President Museveni on Wednesday left the country for a meeting with his Rwandan counterpart, Paul Kagame, set to take place the Luanda, the capital of Angola.
Before he left Entebbe Airport, the President tweeted: “Leaving for Angola’s capital Luanda, for a quadripartite summit as part of the continuation of the dialoguing process aimed at finding a lasting solution to the different regional issues.”
The meeting between Museveni and Kagame is expected to be chaired by the Angolan President Joao Lourenco and also attended by the Congolese President Felix Tshisekedi.
Wednesday’s meeting is a continuation of the July 12 meeting that took place in the same capital.
In the first meeting, sources indicated that Rwanda and Uganda tabled allegations of undermining each other’s national security.
Rwanda accuses Uganda of hosting its dissidents, an allegation that Uganda has dismissed as false and baseless. Rwanda also says its nationals are being harassed but Uganda says some Rwandans were not following the right immigration procedures.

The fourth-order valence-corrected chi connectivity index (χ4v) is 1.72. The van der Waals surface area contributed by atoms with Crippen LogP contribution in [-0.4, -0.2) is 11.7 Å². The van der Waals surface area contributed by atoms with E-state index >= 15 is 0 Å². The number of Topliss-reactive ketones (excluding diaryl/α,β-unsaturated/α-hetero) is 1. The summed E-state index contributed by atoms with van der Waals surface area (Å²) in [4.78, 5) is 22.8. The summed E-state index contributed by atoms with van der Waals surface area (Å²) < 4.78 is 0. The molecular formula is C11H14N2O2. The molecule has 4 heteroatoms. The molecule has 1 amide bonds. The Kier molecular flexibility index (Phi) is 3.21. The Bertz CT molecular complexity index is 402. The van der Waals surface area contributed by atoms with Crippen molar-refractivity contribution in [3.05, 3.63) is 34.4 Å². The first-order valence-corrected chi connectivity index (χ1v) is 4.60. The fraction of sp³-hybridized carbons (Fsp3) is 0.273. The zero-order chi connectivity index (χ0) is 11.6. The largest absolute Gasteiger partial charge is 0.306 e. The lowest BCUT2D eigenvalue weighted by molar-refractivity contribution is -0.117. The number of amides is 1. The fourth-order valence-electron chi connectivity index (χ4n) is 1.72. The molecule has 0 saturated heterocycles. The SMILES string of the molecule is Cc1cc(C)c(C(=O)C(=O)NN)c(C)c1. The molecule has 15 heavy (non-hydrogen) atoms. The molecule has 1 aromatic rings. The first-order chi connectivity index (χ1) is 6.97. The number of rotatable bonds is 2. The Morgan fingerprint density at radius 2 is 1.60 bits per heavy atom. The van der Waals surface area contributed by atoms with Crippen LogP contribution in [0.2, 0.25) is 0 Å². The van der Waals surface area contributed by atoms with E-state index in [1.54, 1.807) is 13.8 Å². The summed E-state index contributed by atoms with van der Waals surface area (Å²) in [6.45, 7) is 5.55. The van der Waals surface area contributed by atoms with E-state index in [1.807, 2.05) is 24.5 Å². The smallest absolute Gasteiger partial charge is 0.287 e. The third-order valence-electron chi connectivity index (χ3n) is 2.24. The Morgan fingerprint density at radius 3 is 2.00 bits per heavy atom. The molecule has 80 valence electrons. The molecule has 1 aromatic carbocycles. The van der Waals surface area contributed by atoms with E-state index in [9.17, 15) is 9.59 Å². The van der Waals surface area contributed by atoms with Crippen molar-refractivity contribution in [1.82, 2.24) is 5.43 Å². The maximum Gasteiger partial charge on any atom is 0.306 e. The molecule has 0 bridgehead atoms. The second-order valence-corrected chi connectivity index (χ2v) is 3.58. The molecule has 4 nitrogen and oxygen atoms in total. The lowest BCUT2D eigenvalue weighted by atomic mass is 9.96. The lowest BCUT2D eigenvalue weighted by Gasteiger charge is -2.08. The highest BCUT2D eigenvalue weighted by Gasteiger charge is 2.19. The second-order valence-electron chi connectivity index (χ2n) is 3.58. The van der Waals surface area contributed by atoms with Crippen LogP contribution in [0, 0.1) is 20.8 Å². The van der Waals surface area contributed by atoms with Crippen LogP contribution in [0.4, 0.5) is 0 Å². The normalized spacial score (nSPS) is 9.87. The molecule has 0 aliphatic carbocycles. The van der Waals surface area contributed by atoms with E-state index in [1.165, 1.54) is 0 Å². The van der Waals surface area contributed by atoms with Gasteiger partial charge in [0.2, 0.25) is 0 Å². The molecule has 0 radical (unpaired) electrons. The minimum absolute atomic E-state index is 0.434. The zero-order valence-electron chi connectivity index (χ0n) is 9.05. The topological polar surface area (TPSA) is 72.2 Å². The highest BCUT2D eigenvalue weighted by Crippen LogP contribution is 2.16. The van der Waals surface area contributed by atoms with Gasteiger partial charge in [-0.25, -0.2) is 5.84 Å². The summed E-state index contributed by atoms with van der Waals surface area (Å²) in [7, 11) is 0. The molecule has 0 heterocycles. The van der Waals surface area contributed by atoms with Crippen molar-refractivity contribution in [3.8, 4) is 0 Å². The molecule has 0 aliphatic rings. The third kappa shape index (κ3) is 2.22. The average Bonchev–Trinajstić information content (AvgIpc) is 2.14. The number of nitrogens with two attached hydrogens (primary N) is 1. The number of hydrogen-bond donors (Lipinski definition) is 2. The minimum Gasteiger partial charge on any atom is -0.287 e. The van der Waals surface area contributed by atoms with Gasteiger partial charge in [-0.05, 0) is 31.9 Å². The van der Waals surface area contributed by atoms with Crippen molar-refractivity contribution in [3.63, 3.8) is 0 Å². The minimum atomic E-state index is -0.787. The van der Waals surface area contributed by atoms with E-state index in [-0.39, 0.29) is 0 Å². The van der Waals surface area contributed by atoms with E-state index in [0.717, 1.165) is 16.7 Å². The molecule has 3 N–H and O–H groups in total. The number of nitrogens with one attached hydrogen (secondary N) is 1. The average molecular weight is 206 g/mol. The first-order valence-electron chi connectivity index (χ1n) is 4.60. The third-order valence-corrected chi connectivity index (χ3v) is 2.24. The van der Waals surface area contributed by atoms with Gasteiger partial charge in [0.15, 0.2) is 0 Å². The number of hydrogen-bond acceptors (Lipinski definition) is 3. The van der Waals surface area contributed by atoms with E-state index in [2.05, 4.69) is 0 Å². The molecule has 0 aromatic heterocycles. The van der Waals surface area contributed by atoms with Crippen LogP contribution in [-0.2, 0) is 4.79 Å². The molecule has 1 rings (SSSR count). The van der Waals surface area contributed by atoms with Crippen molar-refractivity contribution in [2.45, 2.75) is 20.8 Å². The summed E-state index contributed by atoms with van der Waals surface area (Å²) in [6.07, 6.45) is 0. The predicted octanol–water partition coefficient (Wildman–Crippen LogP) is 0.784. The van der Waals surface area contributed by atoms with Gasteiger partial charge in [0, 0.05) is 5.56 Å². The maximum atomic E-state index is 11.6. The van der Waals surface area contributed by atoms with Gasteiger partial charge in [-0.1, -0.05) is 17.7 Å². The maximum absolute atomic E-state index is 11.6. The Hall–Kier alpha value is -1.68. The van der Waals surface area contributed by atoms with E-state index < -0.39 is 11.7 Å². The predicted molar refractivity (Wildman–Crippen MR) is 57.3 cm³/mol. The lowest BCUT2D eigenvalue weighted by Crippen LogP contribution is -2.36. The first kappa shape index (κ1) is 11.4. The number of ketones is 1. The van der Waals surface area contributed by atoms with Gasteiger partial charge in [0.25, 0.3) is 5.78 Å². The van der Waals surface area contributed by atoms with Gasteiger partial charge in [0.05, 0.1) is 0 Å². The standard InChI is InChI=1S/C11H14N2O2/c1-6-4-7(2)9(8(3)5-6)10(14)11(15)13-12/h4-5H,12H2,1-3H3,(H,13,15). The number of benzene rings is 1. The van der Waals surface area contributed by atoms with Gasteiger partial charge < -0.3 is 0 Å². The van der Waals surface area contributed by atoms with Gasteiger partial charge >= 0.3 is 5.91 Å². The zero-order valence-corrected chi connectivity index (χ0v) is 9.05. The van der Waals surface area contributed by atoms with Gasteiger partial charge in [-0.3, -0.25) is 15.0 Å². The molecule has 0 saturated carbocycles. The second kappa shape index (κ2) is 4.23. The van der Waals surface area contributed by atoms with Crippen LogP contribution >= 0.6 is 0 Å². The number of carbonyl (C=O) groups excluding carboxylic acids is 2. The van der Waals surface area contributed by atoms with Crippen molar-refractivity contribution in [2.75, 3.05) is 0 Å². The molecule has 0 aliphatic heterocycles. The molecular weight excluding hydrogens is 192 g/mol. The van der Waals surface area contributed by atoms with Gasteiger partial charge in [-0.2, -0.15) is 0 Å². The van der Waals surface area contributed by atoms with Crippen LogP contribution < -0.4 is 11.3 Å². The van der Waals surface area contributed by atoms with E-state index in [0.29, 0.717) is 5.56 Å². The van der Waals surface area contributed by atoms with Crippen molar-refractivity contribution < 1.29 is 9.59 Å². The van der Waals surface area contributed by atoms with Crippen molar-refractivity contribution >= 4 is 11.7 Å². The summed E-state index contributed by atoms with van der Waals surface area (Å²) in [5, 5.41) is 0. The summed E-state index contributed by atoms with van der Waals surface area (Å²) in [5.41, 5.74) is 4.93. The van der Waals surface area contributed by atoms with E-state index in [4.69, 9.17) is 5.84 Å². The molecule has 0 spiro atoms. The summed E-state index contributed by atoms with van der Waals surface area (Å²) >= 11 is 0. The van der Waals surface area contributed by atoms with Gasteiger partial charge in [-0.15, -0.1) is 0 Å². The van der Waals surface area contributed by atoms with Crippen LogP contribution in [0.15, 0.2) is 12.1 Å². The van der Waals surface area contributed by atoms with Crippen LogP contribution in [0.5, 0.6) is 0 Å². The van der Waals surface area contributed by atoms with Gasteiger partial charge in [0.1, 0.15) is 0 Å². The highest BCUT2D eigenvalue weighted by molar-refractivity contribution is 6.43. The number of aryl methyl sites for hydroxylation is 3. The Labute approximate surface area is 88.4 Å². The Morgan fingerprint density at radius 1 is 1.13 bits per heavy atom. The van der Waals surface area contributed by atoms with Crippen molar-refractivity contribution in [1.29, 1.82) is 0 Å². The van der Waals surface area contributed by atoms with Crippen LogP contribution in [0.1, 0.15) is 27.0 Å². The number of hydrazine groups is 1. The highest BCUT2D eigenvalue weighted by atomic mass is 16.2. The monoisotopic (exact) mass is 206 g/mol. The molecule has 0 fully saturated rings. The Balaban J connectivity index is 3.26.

Last month, three civil society organisations filed a suit in the East African Court of Justice against the governments of Uganda and Rwanda over the border closure.
The East African sub-regional Support Initiative for the Advancement of Women, Eastern Africa Trade Information and Negotiations Institute, and Centre for Food and Adequate Living Rights say the border closure was in contravention of the East African common market protocol which provides for the free movement of labour, goods and services.
President Museveni recently, said mutual talks between Uganda and Rwanda to revive the cross-border trade are progressing.
In Uganda, businesses near the border with Rwanda have registered losses while the price of goods are reported to have increased.
In February, Rwanda closed Gatuna border post to cargo trucks. But the border remained open for other small cars and buses.
The leadership in Rwanda explained that they were constructing a one stop border post at Gatuna.
They, however, restricted Rwandans from entering Uganda after claiming that Uganda was a hostile country.